By Andrew Garve
First published: UK, Collins, 1950
I’m not sure why this book enjoys such a positive reputation.
Arcturus Publishing reprinted it as a “Crime Classic”, while Barzun and Taylor praised it:
The first book by this author that we read, though not his first. Yet there is about Hilda a freshness suggestive of a new voice. It is, moreover, a solid work, which can be reread at intervals with the greatest pleasure. The detection is adroitly divided, or doubled (as one may want to look at it), so that the business of being on both sides of the hunt does not provide the usual disintegration of suspense. The hero and heroine are likeable, and so is the murderer. Garve writes with economy and colour – another rare combination.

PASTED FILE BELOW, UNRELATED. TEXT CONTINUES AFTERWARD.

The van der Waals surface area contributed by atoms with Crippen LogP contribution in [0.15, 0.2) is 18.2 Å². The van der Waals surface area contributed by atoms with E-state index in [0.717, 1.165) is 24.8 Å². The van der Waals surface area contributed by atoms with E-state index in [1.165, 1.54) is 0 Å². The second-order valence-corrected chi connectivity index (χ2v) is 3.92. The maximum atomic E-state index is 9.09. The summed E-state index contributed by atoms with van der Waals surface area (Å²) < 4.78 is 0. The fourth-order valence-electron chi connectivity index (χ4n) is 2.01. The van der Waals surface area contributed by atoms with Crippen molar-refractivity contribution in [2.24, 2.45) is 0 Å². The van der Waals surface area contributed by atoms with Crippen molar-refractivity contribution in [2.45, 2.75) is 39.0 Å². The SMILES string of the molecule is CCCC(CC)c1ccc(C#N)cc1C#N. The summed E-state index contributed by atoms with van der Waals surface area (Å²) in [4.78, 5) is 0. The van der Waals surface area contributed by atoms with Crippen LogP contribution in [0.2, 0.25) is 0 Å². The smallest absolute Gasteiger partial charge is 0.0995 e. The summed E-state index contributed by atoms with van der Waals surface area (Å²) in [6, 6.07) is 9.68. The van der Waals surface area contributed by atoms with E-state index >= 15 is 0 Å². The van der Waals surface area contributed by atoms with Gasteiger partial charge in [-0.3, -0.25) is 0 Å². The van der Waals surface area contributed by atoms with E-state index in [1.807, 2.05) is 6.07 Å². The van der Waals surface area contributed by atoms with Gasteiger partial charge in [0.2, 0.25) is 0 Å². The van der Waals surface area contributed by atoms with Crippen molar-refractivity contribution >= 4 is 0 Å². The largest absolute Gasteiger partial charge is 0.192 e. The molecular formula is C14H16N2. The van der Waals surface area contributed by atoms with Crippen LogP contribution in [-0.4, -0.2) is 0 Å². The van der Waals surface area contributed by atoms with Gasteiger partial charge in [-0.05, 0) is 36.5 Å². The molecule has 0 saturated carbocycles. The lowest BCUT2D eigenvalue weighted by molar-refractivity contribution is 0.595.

Barzun and Taylor’s judgements are notoriously eccentric; they lauded the Humdrums to the skies, and didn’t like John Dickson Carr – or imagination in detective fiction.
This is drab. Hilda Lambert, odious, middle-class, and Methodist, is gassed in an oven; the police arrest her husband. His (ex-WWII) friend Max Easterbrook sets about clearing him. His detection consists of talking to relations, and finding out what sort of woman she was.
As a mystery, it’s a complete flop. The murderer first appears in Chapter 10 (65% through the book), and Max suspects him at once. Chapter 12 opens with the murderer reflecting on his crime.
Read something else.